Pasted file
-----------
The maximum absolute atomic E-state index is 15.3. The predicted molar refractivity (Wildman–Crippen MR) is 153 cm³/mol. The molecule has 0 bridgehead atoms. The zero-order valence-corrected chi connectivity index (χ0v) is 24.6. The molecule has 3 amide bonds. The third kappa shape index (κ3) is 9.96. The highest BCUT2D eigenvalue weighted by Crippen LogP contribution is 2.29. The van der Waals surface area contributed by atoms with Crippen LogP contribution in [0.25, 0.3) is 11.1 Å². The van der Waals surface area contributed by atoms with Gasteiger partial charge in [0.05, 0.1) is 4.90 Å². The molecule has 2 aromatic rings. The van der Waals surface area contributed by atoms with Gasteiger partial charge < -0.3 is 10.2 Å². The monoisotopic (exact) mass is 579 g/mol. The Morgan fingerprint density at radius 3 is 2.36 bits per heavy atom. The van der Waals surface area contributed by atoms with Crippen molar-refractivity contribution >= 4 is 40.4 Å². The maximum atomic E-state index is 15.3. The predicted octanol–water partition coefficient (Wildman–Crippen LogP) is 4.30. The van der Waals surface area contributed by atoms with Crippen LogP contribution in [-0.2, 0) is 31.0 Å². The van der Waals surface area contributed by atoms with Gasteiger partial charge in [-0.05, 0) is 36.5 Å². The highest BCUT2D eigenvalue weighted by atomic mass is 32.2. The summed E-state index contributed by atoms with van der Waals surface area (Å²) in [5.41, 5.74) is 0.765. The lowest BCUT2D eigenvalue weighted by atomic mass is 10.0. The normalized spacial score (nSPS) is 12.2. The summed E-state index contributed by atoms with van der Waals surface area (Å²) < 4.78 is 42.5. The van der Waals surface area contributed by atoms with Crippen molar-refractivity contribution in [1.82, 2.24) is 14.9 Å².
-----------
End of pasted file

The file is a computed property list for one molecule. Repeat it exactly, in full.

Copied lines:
The maximum absolute atomic E-state index is 15.3. The predicted molar refractivity (Wildman–Crippen MR) is 153 cm³/mol. The molecule has 0 bridgehead atoms. The zero-order valence-corrected chi connectivity index (χ0v) is 24.6. The molecule has 3 amide bonds. The third kappa shape index (κ3) is 9.96. The highest BCUT2D eigenvalue weighted by Crippen LogP contribution is 2.29. The van der Waals surface area contributed by atoms with Crippen LogP contribution in [0.25, 0.3) is 11.1 Å². The van der Waals surface area contributed by atoms with Gasteiger partial charge in [0.05, 0.1) is 4.90 Å². The molecule has 2 aromatic rings. The van der Waals surface area contributed by atoms with Gasteiger partial charge < -0.3 is 10.2 Å². The monoisotopic (exact) mass is 579 g/mol. The Morgan fingerprint density at radius 3 is 2.36 bits per heavy atom. The van der Waals surface area contributed by atoms with Crippen molar-refractivity contribution >= 4 is 40.4 Å². The maximum atomic E-state index is 15.3. The predicted octanol–water partition coefficient (Wildman–Crippen LogP) is 4.30. The van der Waals surface area contributed by atoms with Crippen LogP contribution in [-0.2, 0) is 31.0 Å². The van der Waals surface area contributed by atoms with Gasteiger partial charge in [-0.05, 0) is 36.5 Å². The highest BCUT2D eigenvalue weighted by atomic mass is 32.2. The summed E-state index contributed by atoms with van der Waals surface area (Å²) in [5.41, 5.74) is 0.765. The lowest BCUT2D eigenvalue weighted by atomic mass is 10.0. The normalized spacial score (nSPS) is 12.2. The summed E-state index contributed by atoms with van der Waals surface area (Å²) < 4.78 is 42.5. The van der Waals surface area contributed by atoms with Crippen molar-refractivity contribution in [1.82, 2.24) is 14.9 Å².